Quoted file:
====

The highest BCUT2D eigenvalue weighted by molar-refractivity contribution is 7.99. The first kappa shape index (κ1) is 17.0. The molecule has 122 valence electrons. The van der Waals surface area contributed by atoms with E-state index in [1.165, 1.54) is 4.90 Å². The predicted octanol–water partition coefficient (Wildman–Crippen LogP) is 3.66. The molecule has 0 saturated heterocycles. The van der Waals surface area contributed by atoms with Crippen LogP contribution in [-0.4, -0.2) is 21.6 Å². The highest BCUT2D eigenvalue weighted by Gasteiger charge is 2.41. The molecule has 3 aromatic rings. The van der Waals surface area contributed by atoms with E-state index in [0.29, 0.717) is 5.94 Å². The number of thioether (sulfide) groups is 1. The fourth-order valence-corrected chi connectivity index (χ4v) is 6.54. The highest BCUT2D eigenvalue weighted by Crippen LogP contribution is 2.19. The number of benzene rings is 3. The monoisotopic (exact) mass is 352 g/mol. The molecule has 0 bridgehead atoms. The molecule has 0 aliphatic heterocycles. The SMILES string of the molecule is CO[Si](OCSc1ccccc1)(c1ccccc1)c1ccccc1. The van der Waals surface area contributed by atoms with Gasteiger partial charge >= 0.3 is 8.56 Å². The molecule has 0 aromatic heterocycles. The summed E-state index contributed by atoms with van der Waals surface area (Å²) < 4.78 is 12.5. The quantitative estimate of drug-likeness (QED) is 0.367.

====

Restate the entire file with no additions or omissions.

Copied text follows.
The highest BCUT2D eigenvalue weighted by molar-refractivity contribution is 7.99. The first kappa shape index (κ1) is 17.0. The molecule has 122 valence electrons. The van der Waals surface area contributed by atoms with E-state index in [1.165, 1.54) is 4.90 Å². The predicted octanol–water partition coefficient (Wildman–Crippen LogP) is 3.66. The molecule has 0 saturated heterocycles. The van der Waals surface area contributed by atoms with Crippen LogP contribution in [-0.4, -0.2) is 21.6 Å². The highest BCUT2D eigenvalue weighted by Gasteiger charge is 2.41. The molecule has 3 aromatic rings. The van der Waals surface area contributed by atoms with E-state index in [0.29, 0.717) is 5.94 Å². The number of thioether (sulfide) groups is 1. The fourth-order valence-corrected chi connectivity index (χ4v) is 6.54. The highest BCUT2D eigenvalue weighted by Crippen LogP contribution is 2.19. The number of benzene rings is 3. The monoisotopic (exact) mass is 352 g/mol. The molecule has 0 bridgehead atoms. The molecule has 0 aliphatic heterocycles. The SMILES string of the molecule is CO[Si](OCSc1ccccc1)(c1ccccc1)c1ccccc1. The van der Waals surface area contributed by atoms with Gasteiger partial charge >= 0.3 is 8.56 Å². The molecule has 0 aromatic heterocycles. The summed E-state index contributed by atoms with van der Waals surface area (Å²) < 4.78 is 12.5. The quantitative estimate of drug-likeness (QED) is 0.367.